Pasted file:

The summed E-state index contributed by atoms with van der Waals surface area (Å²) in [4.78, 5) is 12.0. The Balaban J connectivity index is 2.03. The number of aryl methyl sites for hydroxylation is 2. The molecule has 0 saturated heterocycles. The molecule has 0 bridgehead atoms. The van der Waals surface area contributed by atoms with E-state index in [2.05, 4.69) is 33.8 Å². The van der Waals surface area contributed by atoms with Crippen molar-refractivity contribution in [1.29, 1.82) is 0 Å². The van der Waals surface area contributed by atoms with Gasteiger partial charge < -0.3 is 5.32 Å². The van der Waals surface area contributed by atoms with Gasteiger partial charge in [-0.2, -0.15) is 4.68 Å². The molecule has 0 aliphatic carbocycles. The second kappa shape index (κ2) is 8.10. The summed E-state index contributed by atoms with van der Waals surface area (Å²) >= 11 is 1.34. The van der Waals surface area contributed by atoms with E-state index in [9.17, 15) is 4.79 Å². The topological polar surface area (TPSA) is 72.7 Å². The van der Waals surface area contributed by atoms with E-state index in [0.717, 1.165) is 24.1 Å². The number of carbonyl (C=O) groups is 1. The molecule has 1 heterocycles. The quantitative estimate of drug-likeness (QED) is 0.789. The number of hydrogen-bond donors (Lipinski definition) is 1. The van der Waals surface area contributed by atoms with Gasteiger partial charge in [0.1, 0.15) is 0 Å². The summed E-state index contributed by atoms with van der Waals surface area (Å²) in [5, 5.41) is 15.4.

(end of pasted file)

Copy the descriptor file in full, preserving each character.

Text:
The summed E-state index contributed by atoms with van der Waals surface area (Å²) in [4.78, 5) is 12.0. The Balaban J connectivity index is 2.03. The number of aryl methyl sites for hydroxylation is 2. The molecule has 0 saturated heterocycles. The molecule has 0 bridgehead atoms. The van der Waals surface area contributed by atoms with E-state index in [2.05, 4.69) is 33.8 Å². The van der Waals surface area contributed by atoms with Crippen molar-refractivity contribution in [1.29, 1.82) is 0 Å². The van der Waals surface area contributed by atoms with Gasteiger partial charge < -0.3 is 5.32 Å². The van der Waals surface area contributed by atoms with Gasteiger partial charge in [-0.2, -0.15) is 4.68 Å². The molecule has 0 aliphatic carbocycles. The second kappa shape index (κ2) is 8.10. The summed E-state index contributed by atoms with van der Waals surface area (Å²) >= 11 is 1.34. The van der Waals surface area contributed by atoms with E-state index in [9.17, 15) is 4.79 Å². The topological polar surface area (TPSA) is 72.7 Å². The van der Waals surface area contributed by atoms with E-state index in [0.717, 1.165) is 24.1 Å². The number of carbonyl (C=O) groups is 1. The molecule has 1 heterocycles. The quantitative estimate of drug-likeness (QED) is 0.789. The number of hydrogen-bond donors (Lipinski definition) is 1. The van der Waals surface area contributed by atoms with Gasteiger partial charge in [0.1, 0.15) is 0 Å². The summed E-state index contributed by atoms with van der Waals surface area (Å²) in [5, 5.41) is 15.4.